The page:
Why Honey’s is Carbon Neutral
As far as I know when Honey’s became Carbon Neutral in 2020 we were the first British raw dog food company (and one of only a handful of pet food companies in the world) to do so.
To achieve Carbon Neutral status we signed a special pledge and sent it to the Executive Secretary of the United Nations Framework on Climate Change secretariat, in Bonn, Germany.
This pledge requires us to monitor and measure our greenhouse gas emissions, reduce them and compensate any remaining emissions by offsetting, including through use of Certified Emission Reductions (CERs).
What did this involve?
To begin with, we commissioned two external environmental experts (a specialist environmental consultancy, Ryeden, and a separate carbon guru: Dr Simon Forsythe) to calculate how much carbon we were responsible for producing.
Then we established a programme designed to reduce it in as many ways as possible.
Next, we ‘offset’ the unavoidable carbon usage by purchasing Gold Standard Carbon Credits, the scheme created by the World Wildlife Fund (WWF) in 2003 and widely accepted as the highest standard available.
Finally, we committed to further reducing our carbon footprint on an ongoing basis.
You may have read adverse comments about carbon offsetting in the media. The main criticisms are twofold. First, the whole idea of carbon credits (whereby carbon production is offset by environmental schemes such as the planting of trees) does nothing to discourage polluters – it is merely a relatively low cost sop to their consciences. Second, the schemes themselves, are often not that effective in reducing carbon.
These are valid points. Nevertheless, at Honey’s we believe that it is better to take positive action than to sit around bemoaning the fact that what we are doing is not perfect. If a better option comes along, we will take it. In the meantime, we have chosen what is widely acknowledged as the best scheme available in the world.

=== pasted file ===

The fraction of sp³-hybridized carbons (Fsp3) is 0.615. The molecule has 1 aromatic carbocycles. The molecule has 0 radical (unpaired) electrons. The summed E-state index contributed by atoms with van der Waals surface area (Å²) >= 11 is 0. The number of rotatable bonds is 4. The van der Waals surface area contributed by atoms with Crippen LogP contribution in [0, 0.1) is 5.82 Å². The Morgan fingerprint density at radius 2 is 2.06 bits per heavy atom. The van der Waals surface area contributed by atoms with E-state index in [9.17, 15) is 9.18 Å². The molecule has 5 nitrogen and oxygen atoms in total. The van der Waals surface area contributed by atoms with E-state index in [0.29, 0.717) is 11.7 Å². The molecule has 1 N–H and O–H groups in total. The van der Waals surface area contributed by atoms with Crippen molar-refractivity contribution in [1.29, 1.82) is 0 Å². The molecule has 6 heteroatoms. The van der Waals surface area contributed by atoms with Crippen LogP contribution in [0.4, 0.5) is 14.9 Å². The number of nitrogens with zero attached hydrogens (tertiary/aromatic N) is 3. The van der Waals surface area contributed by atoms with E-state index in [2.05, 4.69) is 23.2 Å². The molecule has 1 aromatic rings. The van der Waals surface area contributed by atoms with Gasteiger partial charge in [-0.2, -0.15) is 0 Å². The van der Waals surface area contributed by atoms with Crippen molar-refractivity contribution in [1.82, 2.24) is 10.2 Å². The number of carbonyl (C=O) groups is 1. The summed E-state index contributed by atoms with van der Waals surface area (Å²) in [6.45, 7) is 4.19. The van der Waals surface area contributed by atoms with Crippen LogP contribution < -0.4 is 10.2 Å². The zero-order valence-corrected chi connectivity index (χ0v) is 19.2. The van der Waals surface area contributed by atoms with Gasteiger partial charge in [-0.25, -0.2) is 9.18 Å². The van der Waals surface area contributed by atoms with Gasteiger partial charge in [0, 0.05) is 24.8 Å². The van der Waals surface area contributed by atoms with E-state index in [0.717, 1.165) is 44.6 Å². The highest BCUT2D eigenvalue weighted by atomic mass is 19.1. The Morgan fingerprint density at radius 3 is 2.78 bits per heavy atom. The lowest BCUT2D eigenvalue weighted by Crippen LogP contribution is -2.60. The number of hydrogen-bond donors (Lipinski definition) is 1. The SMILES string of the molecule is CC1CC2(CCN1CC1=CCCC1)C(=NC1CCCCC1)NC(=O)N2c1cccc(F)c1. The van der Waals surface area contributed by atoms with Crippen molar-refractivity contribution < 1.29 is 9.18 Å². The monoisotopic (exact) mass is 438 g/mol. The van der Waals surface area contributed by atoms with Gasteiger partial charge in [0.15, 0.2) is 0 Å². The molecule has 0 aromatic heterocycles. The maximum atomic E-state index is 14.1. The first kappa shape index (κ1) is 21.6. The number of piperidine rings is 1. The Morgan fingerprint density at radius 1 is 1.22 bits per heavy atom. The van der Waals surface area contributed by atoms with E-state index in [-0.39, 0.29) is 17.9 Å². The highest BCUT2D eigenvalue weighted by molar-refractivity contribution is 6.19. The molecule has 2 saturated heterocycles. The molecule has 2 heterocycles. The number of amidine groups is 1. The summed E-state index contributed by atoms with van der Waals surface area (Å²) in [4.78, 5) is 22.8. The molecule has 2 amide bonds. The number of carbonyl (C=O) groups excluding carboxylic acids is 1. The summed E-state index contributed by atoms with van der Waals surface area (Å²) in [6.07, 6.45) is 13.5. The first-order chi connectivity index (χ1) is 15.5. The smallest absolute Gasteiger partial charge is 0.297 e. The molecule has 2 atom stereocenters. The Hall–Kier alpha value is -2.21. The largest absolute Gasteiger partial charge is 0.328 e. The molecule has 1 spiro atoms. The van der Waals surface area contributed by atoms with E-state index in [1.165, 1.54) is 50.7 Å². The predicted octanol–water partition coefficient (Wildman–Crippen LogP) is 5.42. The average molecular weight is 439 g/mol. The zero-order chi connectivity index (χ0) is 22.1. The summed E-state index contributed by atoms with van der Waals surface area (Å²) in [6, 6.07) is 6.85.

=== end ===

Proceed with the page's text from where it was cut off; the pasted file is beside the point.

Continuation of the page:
I know that not everyone agrees with our policy. The environmental movement, like so many movements, can be divided into radical organisations (such as Greenpeace, Extinction Rebellion and the Earth Liberation Front) and moderate organisations (such as the World Wildlife Fund, the RSPB and the Marine Conservation Society).
The argument for radical campaigning is clear: the world faces an imminent crisis and urgent and dramatic action is vital. To put it another way: desperate times call for desperate measures. The argument for a more nuanced approach is equally valid. Extremism puts people off. A better strategy is to aim for small, regular, universal and incremental improvements. Clearly, both strategies have a role to play but on balance I prefer a measured approach. This is why Honey’s supports 1% for the Planet, the Rainforest Trust UK (of which I am a trustee) and Compassion in World Farming. It is why, indeed, we are a Carbon Neutral dog food producer.
One final point. Making the right environmental decision is not easy and at Honey’s we often feel that what we are really doing is looking for the least bad option. We only communicate our environmental policy so that stakeholders can assess whether it aligns with their own beliefs. We are committed to improving our performance and welcome all comments, advice and criticism.